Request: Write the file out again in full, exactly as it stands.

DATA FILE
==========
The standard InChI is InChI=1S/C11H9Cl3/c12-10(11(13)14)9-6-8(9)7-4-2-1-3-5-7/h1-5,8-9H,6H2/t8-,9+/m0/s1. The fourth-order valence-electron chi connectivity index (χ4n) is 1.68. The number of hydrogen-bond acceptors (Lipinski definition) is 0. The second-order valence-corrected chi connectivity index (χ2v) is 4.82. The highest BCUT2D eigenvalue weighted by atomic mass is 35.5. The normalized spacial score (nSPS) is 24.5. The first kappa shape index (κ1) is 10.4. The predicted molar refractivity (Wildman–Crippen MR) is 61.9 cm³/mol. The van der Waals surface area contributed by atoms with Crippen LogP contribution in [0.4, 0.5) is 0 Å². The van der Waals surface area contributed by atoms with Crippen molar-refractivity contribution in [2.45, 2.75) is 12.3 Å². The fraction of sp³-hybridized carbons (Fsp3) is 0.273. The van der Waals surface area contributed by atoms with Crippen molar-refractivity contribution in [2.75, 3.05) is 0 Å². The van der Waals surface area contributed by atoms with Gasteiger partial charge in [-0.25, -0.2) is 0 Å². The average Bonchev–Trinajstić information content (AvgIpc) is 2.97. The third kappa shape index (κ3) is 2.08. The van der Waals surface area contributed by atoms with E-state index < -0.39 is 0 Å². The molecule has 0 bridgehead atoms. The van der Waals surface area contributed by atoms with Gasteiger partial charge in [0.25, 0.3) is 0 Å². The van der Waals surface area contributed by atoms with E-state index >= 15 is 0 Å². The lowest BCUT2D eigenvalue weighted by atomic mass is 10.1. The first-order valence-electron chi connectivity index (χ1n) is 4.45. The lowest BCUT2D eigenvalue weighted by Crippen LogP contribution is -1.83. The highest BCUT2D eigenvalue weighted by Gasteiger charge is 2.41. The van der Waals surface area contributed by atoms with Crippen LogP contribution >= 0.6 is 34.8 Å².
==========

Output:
The standard InChI is InChI=1S/C11H9Cl3/c12-10(11(13)14)9-6-8(9)7-4-2-1-3-5-7/h1-5,8-9H,6H2/t8-,9+/m0/s1. The fourth-order valence-electron chi connectivity index (χ4n) is 1.68. The number of hydrogen-bond acceptors (Lipinski definition) is 0. The second-order valence-corrected chi connectivity index (χ2v) is 4.82. The highest BCUT2D eigenvalue weighted by atomic mass is 35.5. The normalized spacial score (nSPS) is 24.5. The first kappa shape index (κ1) is 10.4. The predicted molar refractivity (Wildman–Crippen MR) is 61.9 cm³/mol. The van der Waals surface area contributed by atoms with Crippen LogP contribution in [0.4, 0.5) is 0 Å². The van der Waals surface area contributed by atoms with Crippen molar-refractivity contribution in [2.45, 2.75) is 12.3 Å². The fraction of sp³-hybridized carbons (Fsp3) is 0.273. The van der Waals surface area contributed by atoms with Crippen molar-refractivity contribution in [2.75, 3.05) is 0 Å². The van der Waals surface area contributed by atoms with Gasteiger partial charge in [-0.25, -0.2) is 0 Å². The average Bonchev–Trinajstić information content (AvgIpc) is 2.97. The third kappa shape index (κ3) is 2.08. The van der Waals surface area contributed by atoms with E-state index < -0.39 is 0 Å². The molecule has 0 bridgehead atoms. The van der Waals surface area contributed by atoms with Gasteiger partial charge in [0.25, 0.3) is 0 Å². The van der Waals surface area contributed by atoms with E-state index >= 15 is 0 Å². The lowest BCUT2D eigenvalue weighted by atomic mass is 10.1. The first-order valence-electron chi connectivity index (χ1n) is 4.45. The lowest BCUT2D eigenvalue weighted by Crippen LogP contribution is -1.83. The highest BCUT2D eigenvalue weighted by Gasteiger charge is 2.41. The van der Waals surface area contributed by atoms with Crippen LogP contribution >= 0.6 is 34.8 Å².